Decoding STOP Errors
STOP errors may look cryptic, but they often contain detailed information about the underlying cause of the problem that can enable you to diagnose and repair the condition that's causing your system to fail. STOP errors may appear under any of the following circumstances:
* During Windows Setup* This type of STOP error is almost always caused by a faulty device driver, a piece of hardware that is in the process of failing, or an incompatible system BIOS. You may see a STOP error during Windows Setup if you attempt a clean install on a system that uses a high-speed disk controller whose drivers are not included with the Windows XP CD. To avoid encountering this STOP error, which occurs when Windows is suddenly unable to access the disk containing temporary Setup files, you must press F6 when prompted at the beginning of Setup and provide the correct drivers.
* At startup* If you see a STOP message during startup on a system where Windows XP previously ran properly, the cause of the error is usually an incompatible service or device driver. If you recently installed a new software application or a new device, that is the most likely culprit.
* While Windows is running* This kind of STOP error can be caused by drivers, services, or defective hardware and can be difficult to diagnose. The text of the STOP error usually provides important clues.
Troubleshooting: Your computer hangs on startup.
What should you do if your computer powers up properly but Windows hangs during startup? Find the Windows CD, use it to start your computer, and start the Recovery Console. To identify the driver or system file that may be responsible for the problem, modify Boot.ini. Add the /Noguiboot and /Sos switches, as explained in "Modifying Boot.ini," page 74. After restarting your computer, you'll see a listing for each driver and service as it loads. The last one in the list is the most likely culprit. You can then use Recovery Console's stripped-down command-line environment to disable a rogue service or replace a corrupted file.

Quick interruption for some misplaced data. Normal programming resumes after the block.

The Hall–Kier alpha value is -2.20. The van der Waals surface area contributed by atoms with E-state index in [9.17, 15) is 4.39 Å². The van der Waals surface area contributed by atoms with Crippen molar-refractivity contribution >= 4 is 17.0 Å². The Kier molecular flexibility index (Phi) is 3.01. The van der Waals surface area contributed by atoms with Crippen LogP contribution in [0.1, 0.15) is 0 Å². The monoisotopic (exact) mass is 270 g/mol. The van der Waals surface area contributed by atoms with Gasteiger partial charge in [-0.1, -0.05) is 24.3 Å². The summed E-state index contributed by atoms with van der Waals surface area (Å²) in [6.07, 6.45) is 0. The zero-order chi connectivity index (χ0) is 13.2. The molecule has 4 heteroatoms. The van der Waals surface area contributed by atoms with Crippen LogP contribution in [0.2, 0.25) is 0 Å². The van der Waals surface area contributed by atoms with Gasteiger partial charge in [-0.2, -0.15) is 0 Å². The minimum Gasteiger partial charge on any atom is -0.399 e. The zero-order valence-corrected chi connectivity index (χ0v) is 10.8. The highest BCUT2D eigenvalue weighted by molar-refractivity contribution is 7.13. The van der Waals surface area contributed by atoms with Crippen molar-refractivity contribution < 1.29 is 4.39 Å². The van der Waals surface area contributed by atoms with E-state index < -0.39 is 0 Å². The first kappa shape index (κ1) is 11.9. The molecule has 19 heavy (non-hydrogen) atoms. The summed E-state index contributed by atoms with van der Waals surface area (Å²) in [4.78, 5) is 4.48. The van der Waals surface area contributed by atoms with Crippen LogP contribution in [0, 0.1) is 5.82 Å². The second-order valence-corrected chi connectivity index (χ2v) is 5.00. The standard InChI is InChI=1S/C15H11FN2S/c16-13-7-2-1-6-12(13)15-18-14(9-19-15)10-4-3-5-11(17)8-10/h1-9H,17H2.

How to Read a STOP Error
The exact text of a STOP error varies, according to what caused the error. But the format is predictable.
You can gather important information from the following message details:
* Symbolic error name* This is the message that the error returned to the operating system. It corresponds to the STOP error number that appears at the bottom of the screen. In this example, the symbolic error name is DRIVER_IRQL_NOT_LESS_OR_EQUAL.
* Troubleshooting recommendations* This generic text applies to all STOP errors of the specified type. Depending on the error number, you may be told to check available disk space, uninstall a piece of hardware, or remove or update recently installed drivers or software.
* * ** * * Error number and parameters* Developers call this section bugcheck information. The text following the word STOP includes the error number (in hexadecimal notation, as indicated by the 0x at the beginning of the code) and up to four parameters that are specific to the error type.
* Driver information* In some (but not all) STOP errors, this line lists the name of the driver associated with the error. If a file name appears here, check to see if the driver is digitally signed. If necessary, you can use Recovery Console or start Windows in Safe Mode to remove or roll back the driver.
Windows Vista Specific:
Dealing with Stop Errors